Another promising encounter between two warriors. Just like in the olden days, the winner gets the champion in Cotto only a few months later, both promising another fight or two before years end. Kelly Pavlik, boxings newest and potentially brightest star, will fight Taylor in February, Duddy in June, and Abraham in December. Juan Diaz and Michael Katsidis, two lightweight potentials, are promising 3 fights apiece this year, one of which will hopefully be against each other. Oscar De La Hoya, boxings biggest money man, will fight Forbes in May, Mayweather in September, and a TBA farewell opponent in December. The only way you won't be satisfied this year, is if your favorite fighter is Floyd Mayweather, who will only fight once this year and then zero times the next year.
Secondly, events are becoming bigger and better. If Miguel Cotto and Antonio Margarito are to get past their April 12th opponents, a matchup between the two will be held in Yankee Stadium. Holding close to 70,000 fans for a boxing match, Yankee Stadium wont be close to full that night. However, the 40,000 fans that do show up with witness something very special.
Of the fighters featured in the big Madison Square Garden in the last 10 years, only one has not been a Heavyweight. That man is Miguel Cotto, and he is all alone in the list of "fighters below heavyweight" featured at the MSG arena. Everything changed June 7th, where Middleweights Kelly Pavlik and John Duddy are sure to sell out the Garden and treat the massive crowd on hand to an exciting, if not one sided, encounter.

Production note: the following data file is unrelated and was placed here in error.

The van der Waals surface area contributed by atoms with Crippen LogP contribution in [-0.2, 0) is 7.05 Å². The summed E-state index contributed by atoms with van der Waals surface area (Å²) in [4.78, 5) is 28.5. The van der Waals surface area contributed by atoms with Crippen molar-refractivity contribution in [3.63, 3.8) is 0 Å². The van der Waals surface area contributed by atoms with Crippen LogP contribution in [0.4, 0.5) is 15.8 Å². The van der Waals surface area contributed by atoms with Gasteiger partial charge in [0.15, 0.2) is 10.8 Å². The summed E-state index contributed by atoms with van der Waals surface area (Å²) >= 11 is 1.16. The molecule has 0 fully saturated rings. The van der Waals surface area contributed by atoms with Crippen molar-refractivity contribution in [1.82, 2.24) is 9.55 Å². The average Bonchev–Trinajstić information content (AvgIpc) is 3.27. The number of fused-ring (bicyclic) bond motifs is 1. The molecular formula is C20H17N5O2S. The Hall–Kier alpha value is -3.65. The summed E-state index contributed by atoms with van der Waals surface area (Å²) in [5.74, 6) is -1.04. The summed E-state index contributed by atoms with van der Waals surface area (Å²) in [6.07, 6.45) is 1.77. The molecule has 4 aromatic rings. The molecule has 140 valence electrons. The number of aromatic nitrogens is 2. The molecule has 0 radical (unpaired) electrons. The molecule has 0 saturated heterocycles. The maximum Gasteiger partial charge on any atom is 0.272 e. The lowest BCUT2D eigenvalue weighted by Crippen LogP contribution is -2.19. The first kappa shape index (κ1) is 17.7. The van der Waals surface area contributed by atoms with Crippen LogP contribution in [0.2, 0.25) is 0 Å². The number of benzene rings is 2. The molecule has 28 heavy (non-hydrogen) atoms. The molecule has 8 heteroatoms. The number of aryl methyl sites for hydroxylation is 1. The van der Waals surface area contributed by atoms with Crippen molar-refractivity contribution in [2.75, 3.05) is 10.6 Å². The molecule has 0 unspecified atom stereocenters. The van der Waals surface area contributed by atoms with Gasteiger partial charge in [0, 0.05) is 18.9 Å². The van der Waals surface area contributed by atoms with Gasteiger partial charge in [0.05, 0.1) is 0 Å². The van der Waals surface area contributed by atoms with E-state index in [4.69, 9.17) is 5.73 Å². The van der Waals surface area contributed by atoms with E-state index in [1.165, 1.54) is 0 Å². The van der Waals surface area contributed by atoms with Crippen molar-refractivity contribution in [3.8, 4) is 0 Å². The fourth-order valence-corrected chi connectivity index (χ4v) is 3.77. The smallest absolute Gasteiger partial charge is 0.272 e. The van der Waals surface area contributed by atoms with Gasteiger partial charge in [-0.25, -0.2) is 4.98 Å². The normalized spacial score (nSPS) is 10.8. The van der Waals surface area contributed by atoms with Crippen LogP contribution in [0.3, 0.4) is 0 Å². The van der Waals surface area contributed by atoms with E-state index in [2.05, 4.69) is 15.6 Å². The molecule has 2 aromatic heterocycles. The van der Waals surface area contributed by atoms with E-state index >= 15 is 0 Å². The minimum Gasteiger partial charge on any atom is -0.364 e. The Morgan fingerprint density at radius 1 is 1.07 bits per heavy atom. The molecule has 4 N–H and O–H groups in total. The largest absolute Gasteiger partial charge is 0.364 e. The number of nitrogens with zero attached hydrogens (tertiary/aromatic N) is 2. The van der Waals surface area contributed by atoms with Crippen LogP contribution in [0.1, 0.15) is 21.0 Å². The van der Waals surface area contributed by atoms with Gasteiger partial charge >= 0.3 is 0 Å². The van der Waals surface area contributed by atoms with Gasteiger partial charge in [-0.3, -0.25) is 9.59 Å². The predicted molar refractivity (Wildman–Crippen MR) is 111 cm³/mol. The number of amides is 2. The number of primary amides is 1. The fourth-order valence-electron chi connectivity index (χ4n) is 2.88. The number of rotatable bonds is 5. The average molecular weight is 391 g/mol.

Oscar De La Hoya could possibly treat up to 100,000 fans in Mexico's Azteca Stadium to a tune-up fight with Steve Forbes, or he could pack Dodgers Stadium. Either option makes for a huge event, and they are the top two choices on DLH's list. These types of events are what lures obtuse sports fans like Wilbon to start paying attention to boxing. These events are huge for the future of boxing, and believe me when i tell you that they will do wonders for boxings image.
And Lastly, fans are being treated to more boxing for less money. In April, Bernard Hopkins and Joe Calzaghe will clash in a hugely significant fight. Luckily for us, this one will be free on HBO as a gift to the fans, something that doesn't come along often and is never turned down by the fans. Sure, there are alternative motives, like the potential disaster the PPV might be due to Calzaghe-Kessler earning the dubious award of "lowest rated boxing show in HBO history," but it doesn't matter. What does matter, is that casual fans can tune in to a real "event" and not have to shell out cash to do so. Following the trend is Oscar De La Hoya who will fight on free TV for the first time since giving Gatti more then a few bruises and bumps. In fact, HBO will only have two PPV shows from now until June, with stars like Juan Diaz, Michael Katsidis, Paul Williams, and Wladimir Klitschko all to be featured for free on HBO. This is a positive trend obviously, and one we can only hope continues.
So the next a supposed "sports expert" makes a comment on boxing, just ignore it. I'd be shocked if it was a positive comment, and the only reason it would be negative is because they are uneducated. Magazines have labeled boxing a dieing sport in order to hide their ignorance for not covering the sport. If boxing is dieing, can somebody out there please explain to me why 2007 was the best year boxing has had in years, and 2008 figures to be even better?